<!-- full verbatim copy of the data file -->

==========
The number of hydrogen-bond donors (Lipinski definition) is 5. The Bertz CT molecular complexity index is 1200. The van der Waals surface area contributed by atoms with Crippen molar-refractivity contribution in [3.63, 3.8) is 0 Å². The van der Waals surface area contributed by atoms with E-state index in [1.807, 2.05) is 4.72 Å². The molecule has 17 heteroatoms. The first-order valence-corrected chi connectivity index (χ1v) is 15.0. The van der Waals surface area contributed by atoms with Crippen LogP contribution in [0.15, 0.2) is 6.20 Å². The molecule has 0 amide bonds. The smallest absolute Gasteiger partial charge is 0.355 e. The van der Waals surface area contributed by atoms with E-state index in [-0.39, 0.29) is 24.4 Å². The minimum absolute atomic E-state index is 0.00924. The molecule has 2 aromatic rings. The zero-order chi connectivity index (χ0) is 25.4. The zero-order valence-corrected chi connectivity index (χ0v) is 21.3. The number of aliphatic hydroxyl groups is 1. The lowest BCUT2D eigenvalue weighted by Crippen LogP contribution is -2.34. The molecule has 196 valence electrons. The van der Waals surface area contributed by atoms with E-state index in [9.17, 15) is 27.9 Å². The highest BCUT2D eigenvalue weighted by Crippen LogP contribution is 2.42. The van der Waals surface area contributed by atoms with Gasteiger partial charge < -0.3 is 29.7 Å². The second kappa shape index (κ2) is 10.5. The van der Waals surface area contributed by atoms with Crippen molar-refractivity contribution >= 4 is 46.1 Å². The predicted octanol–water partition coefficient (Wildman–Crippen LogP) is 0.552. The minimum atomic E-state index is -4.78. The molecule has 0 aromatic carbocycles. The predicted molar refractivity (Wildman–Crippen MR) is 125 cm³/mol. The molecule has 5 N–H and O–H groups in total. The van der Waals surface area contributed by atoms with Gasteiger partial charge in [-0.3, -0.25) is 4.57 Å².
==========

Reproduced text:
The number of hydrogen-bond donors (Lipinski definition) is 5. The Bertz CT molecular complexity index is 1200. The van der Waals surface area contributed by atoms with Crippen molar-refractivity contribution in [3.63, 3.8) is 0 Å². The van der Waals surface area contributed by atoms with E-state index in [1.807, 2.05) is 4.72 Å². The molecule has 17 heteroatoms. The first-order valence-corrected chi connectivity index (χ1v) is 15.0. The van der Waals surface area contributed by atoms with Crippen LogP contribution in [0.15, 0.2) is 6.20 Å². The molecule has 0 amide bonds. The smallest absolute Gasteiger partial charge is 0.355 e. The van der Waals surface area contributed by atoms with E-state index in [-0.39, 0.29) is 24.4 Å². The minimum absolute atomic E-state index is 0.00924. The molecule has 2 aromatic rings. The zero-order chi connectivity index (χ0) is 25.4. The zero-order valence-corrected chi connectivity index (χ0v) is 21.3. The number of aliphatic hydroxyl groups is 1. The lowest BCUT2D eigenvalue weighted by Crippen LogP contribution is -2.34. The molecule has 196 valence electrons. The van der Waals surface area contributed by atoms with E-state index in [9.17, 15) is 27.9 Å². The highest BCUT2D eigenvalue weighted by Crippen LogP contribution is 2.42. The van der Waals surface area contributed by atoms with Gasteiger partial charge < -0.3 is 29.7 Å². The second kappa shape index (κ2) is 10.5. The van der Waals surface area contributed by atoms with Crippen molar-refractivity contribution >= 4 is 46.1 Å². The predicted octanol–water partition coefficient (Wildman–Crippen LogP) is 0.552. The minimum atomic E-state index is -4.78. The molecule has 0 aromatic carbocycles. The predicted molar refractivity (Wildman–Crippen MR) is 125 cm³/mol. The molecule has 5 N–H and O–H groups in total. The van der Waals surface area contributed by atoms with Gasteiger partial charge in [-0.3, -0.25) is 4.57 Å².